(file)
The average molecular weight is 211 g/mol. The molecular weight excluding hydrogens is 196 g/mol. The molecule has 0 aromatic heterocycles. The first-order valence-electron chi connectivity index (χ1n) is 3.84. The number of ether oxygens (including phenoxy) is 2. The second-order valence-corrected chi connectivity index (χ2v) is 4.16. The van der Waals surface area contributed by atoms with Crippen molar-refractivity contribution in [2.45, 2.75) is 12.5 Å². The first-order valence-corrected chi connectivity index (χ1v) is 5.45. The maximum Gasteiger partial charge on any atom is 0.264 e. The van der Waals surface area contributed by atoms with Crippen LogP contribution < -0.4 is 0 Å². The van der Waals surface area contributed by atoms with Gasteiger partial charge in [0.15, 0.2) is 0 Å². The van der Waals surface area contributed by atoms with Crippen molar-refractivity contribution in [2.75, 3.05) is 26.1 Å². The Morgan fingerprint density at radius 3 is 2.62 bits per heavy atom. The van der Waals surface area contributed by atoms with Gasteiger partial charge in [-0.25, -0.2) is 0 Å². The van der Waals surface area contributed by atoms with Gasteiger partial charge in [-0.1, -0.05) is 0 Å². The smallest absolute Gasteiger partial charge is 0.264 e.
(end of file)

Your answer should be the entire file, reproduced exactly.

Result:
The average molecular weight is 211 g/mol. The molecular weight excluding hydrogens is 196 g/mol. The molecule has 0 aromatic heterocycles. The first-order valence-electron chi connectivity index (χ1n) is 3.84. The number of ether oxygens (including phenoxy) is 2. The second-order valence-corrected chi connectivity index (χ2v) is 4.16. The van der Waals surface area contributed by atoms with Crippen molar-refractivity contribution in [2.45, 2.75) is 12.5 Å². The first-order valence-corrected chi connectivity index (χ1v) is 5.45. The maximum Gasteiger partial charge on any atom is 0.264 e. The van der Waals surface area contributed by atoms with Crippen LogP contribution < -0.4 is 0 Å². The van der Waals surface area contributed by atoms with Gasteiger partial charge in [0.15, 0.2) is 0 Å². The van der Waals surface area contributed by atoms with Crippen molar-refractivity contribution in [2.75, 3.05) is 26.1 Å². The Morgan fingerprint density at radius 3 is 2.62 bits per heavy atom. The van der Waals surface area contributed by atoms with Gasteiger partial charge in [-0.25, -0.2) is 0 Å². The van der Waals surface area contributed by atoms with Gasteiger partial charge in [-0.1, -0.05) is 0 Å². The smallest absolute Gasteiger partial charge is 0.264 e.